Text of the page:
When large inductive or capacitive loads are applied, the power meter will not indicate and bill you as the electricity gets lost in the lines. Why don't power companies just charge for this?
Sometimes the power company will charge you. The issue isn't that the power companies need to make more "power", rather poor power factors mean that various equipment which transfers the power from the station to your house has to be bulkier, and thus more expensive.
In the past traditionally this was only a major concern for industrial customers who had very large loads and/or poor power factors. However, as our homes are filled with more and more switch mode power supplies (particularly those without active PFC) real and reactive loading becomes a larger issue for power companies. Traditionally households didn't use much electricity and had pretty high power factors to begin with so the companies don't bother.
As of late, though, it's become more of an issue with residential customers because we have more gadgets and are using more switch mode supplies which can have really low power factors. It's such a concern that in the EU they've passed regulation requiring larger SMPS's to have some sort of power factor correction to reduce the reactive loading.
Incidentally, there are some power companies with "smart meters" which charge higher peak usage rates, and offer free nights/weekends. They can do this because the actual amount of electricity you use is relatively cheap, but all of the "grid" part is quite expensive, especially if everyone wants to turn their gadgets on at the same time.
In Australia, New South Wales, if a consumer is drawing excessive power outside the normal power factors, they can be asked to pay. It is in the contract. Detection isn't by the meter though, but through occasional audits. Newer meters might increase the chances of an audit.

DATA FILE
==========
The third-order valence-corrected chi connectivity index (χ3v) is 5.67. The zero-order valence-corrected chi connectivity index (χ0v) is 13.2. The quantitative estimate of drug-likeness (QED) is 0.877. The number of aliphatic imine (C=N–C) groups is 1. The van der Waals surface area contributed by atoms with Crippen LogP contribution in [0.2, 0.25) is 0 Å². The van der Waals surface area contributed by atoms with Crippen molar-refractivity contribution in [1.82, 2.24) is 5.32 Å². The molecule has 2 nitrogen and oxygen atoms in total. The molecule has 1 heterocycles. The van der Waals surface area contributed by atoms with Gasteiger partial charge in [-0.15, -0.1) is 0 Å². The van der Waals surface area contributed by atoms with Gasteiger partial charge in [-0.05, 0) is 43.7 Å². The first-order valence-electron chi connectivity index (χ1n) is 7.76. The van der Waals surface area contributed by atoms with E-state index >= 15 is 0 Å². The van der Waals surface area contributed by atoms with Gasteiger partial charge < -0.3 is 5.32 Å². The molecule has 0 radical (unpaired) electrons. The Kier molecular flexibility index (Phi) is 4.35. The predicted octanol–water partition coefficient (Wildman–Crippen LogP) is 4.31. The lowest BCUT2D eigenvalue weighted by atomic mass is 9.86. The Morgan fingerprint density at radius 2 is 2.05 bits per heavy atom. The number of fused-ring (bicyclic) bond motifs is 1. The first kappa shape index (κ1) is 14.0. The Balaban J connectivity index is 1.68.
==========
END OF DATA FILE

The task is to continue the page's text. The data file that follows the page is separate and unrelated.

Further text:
Poor power factor causes other problems though, so it isn't a good idea to use it as a means to avoid paying.
I'm going to say that question's assumption isn't universal enough!
One of my power meters does in fact measure both active and reactive power and I get charged for both kWh and kvarh measured by the meter. In addition to that, I also get charged for bad power factor and peak consumption. In my country, using this power charging scheme results in lower costs for consumed energy and additional charge for peak power consumption, making it more suitable for consumers which have constant loads with no large peaks.
I'm going to speculate a bit now, but my guess is that incentive to develop meters which measured reactive power wasn't great enough up until recently.
I don't have many devices in my home which are from this new high power factor era and despite that, my power factor is around 98%. In fact, only time it was lower than that was when the power company guy entered random numbers when reading power consumption.
Back in the era of electromechanical meters, measuring reactive power would have required a separate meter in addition to the meter for active power, which would result in increased costs for initial electricity installations, increased maintenance costs, since there would be one more meter to look after and calibrate from time to time, longer measurement times, since power company guy would have to read two meters per each consumer instead of just one and so on.
So I'm going to agree with helloworld922 here and say that households did have high power factors to begin with. In general, it would be cheaper to just assume a power factor for consumers and appropriately form the price of active power to take it into account.